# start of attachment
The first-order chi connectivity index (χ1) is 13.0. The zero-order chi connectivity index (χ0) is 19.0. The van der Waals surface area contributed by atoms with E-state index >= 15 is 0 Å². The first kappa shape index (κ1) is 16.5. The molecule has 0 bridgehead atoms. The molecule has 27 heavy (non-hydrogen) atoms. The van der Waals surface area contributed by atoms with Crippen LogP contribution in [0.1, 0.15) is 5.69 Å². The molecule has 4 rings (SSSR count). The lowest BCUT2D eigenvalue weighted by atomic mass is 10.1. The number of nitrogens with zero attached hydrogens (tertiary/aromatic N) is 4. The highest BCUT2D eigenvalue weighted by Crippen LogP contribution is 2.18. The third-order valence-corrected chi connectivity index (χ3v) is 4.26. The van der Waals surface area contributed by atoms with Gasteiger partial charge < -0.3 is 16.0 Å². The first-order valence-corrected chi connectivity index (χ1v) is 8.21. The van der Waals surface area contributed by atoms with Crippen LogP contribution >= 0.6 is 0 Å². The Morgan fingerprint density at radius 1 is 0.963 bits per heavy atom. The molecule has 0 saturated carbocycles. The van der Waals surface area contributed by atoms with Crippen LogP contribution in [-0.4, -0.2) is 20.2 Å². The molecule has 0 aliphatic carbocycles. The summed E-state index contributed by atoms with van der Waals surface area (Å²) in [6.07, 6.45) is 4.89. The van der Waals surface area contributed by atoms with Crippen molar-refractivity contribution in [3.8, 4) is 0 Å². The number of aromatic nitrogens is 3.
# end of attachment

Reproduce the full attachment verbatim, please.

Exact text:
The first-order chi connectivity index (χ1) is 13.0. The zero-order chi connectivity index (χ0) is 19.0. The van der Waals surface area contributed by atoms with E-state index >= 15 is 0 Å². The first kappa shape index (κ1) is 16.5. The molecule has 0 bridgehead atoms. The molecule has 27 heavy (non-hydrogen) atoms. The van der Waals surface area contributed by atoms with Crippen LogP contribution in [0.1, 0.15) is 5.69 Å². The molecule has 4 rings (SSSR count). The lowest BCUT2D eigenvalue weighted by atomic mass is 10.1. The number of nitrogens with zero attached hydrogens (tertiary/aromatic N) is 4. The highest BCUT2D eigenvalue weighted by Crippen LogP contribution is 2.18. The third-order valence-corrected chi connectivity index (χ3v) is 4.26. The van der Waals surface area contributed by atoms with Gasteiger partial charge < -0.3 is 16.0 Å². The first-order valence-corrected chi connectivity index (χ1v) is 8.21. The van der Waals surface area contributed by atoms with Crippen LogP contribution >= 0.6 is 0 Å². The Morgan fingerprint density at radius 1 is 0.963 bits per heavy atom. The molecule has 0 saturated carbocycles. The van der Waals surface area contributed by atoms with Crippen LogP contribution in [-0.4, -0.2) is 20.2 Å². The molecule has 0 aliphatic carbocycles. The summed E-state index contributed by atoms with van der Waals surface area (Å²) in [6.07, 6.45) is 4.89. The van der Waals surface area contributed by atoms with Crippen molar-refractivity contribution in [3.8, 4) is 0 Å². The number of aromatic nitrogens is 3.